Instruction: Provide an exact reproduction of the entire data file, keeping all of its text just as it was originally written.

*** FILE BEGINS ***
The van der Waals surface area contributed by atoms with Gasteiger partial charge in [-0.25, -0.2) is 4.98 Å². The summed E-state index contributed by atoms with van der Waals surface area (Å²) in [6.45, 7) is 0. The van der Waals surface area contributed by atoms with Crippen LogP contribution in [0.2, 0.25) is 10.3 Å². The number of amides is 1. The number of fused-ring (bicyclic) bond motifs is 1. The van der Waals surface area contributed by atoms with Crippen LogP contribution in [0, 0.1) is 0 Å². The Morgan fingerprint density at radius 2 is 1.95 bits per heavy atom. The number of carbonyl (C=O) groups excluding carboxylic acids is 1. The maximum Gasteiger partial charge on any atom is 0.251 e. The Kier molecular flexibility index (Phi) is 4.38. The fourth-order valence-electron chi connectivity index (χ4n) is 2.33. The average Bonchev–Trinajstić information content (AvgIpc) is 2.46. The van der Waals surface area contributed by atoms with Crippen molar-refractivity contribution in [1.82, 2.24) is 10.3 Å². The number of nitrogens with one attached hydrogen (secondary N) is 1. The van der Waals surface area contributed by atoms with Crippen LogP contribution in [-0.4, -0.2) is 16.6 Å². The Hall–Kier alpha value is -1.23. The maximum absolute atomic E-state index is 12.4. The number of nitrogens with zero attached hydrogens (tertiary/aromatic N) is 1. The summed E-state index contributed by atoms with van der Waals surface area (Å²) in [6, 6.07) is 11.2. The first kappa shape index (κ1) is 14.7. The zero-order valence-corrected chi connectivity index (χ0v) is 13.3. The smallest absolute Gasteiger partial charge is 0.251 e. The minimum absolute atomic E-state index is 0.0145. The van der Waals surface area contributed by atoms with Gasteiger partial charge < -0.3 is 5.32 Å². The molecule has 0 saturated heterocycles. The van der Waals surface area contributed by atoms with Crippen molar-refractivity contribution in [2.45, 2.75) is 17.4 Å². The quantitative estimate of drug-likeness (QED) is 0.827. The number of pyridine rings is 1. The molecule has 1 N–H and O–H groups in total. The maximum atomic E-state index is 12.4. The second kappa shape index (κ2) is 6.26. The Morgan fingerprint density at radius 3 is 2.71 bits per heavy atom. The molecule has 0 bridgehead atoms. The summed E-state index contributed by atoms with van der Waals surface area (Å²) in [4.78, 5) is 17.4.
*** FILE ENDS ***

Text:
The van der Waals surface area contributed by atoms with Gasteiger partial charge in [-0.25, -0.2) is 4.98 Å². The summed E-state index contributed by atoms with van der Waals surface area (Å²) in [6.45, 7) is 0. The van der Waals surface area contributed by atoms with Crippen LogP contribution in [0.2, 0.25) is 10.3 Å². The number of amides is 1. The number of fused-ring (bicyclic) bond motifs is 1. The van der Waals surface area contributed by atoms with Crippen LogP contribution in [0, 0.1) is 0 Å². The Morgan fingerprint density at radius 2 is 1.95 bits per heavy atom. The number of carbonyl (C=O) groups excluding carboxylic acids is 1. The maximum Gasteiger partial charge on any atom is 0.251 e. The Kier molecular flexibility index (Phi) is 4.38. The fourth-order valence-electron chi connectivity index (χ4n) is 2.33. The average Bonchev–Trinajstić information content (AvgIpc) is 2.46. The van der Waals surface area contributed by atoms with Crippen molar-refractivity contribution in [1.82, 2.24) is 10.3 Å². The number of nitrogens with one attached hydrogen (secondary N) is 1. The van der Waals surface area contributed by atoms with Crippen LogP contribution in [-0.4, -0.2) is 16.6 Å². The Hall–Kier alpha value is -1.23. The maximum absolute atomic E-state index is 12.4. The number of nitrogens with zero attached hydrogens (tertiary/aromatic N) is 1. The summed E-state index contributed by atoms with van der Waals surface area (Å²) in [6, 6.07) is 11.2. The first kappa shape index (κ1) is 14.7. The zero-order valence-corrected chi connectivity index (χ0v) is 13.3. The smallest absolute Gasteiger partial charge is 0.251 e. The minimum absolute atomic E-state index is 0.0145. The van der Waals surface area contributed by atoms with Gasteiger partial charge < -0.3 is 5.32 Å². The molecule has 0 saturated heterocycles. The van der Waals surface area contributed by atoms with Crippen molar-refractivity contribution in [2.45, 2.75) is 17.4 Å². The quantitative estimate of drug-likeness (QED) is 0.827. The number of pyridine rings is 1. The molecule has 1 N–H and O–H groups in total. The maximum atomic E-state index is 12.4. The second kappa shape index (κ2) is 6.26. The Morgan fingerprint density at radius 3 is 2.71 bits per heavy atom. The molecule has 0 bridgehead atoms. The summed E-state index contributed by atoms with van der Waals surface area (Å²) in [4.78, 5) is 17.4.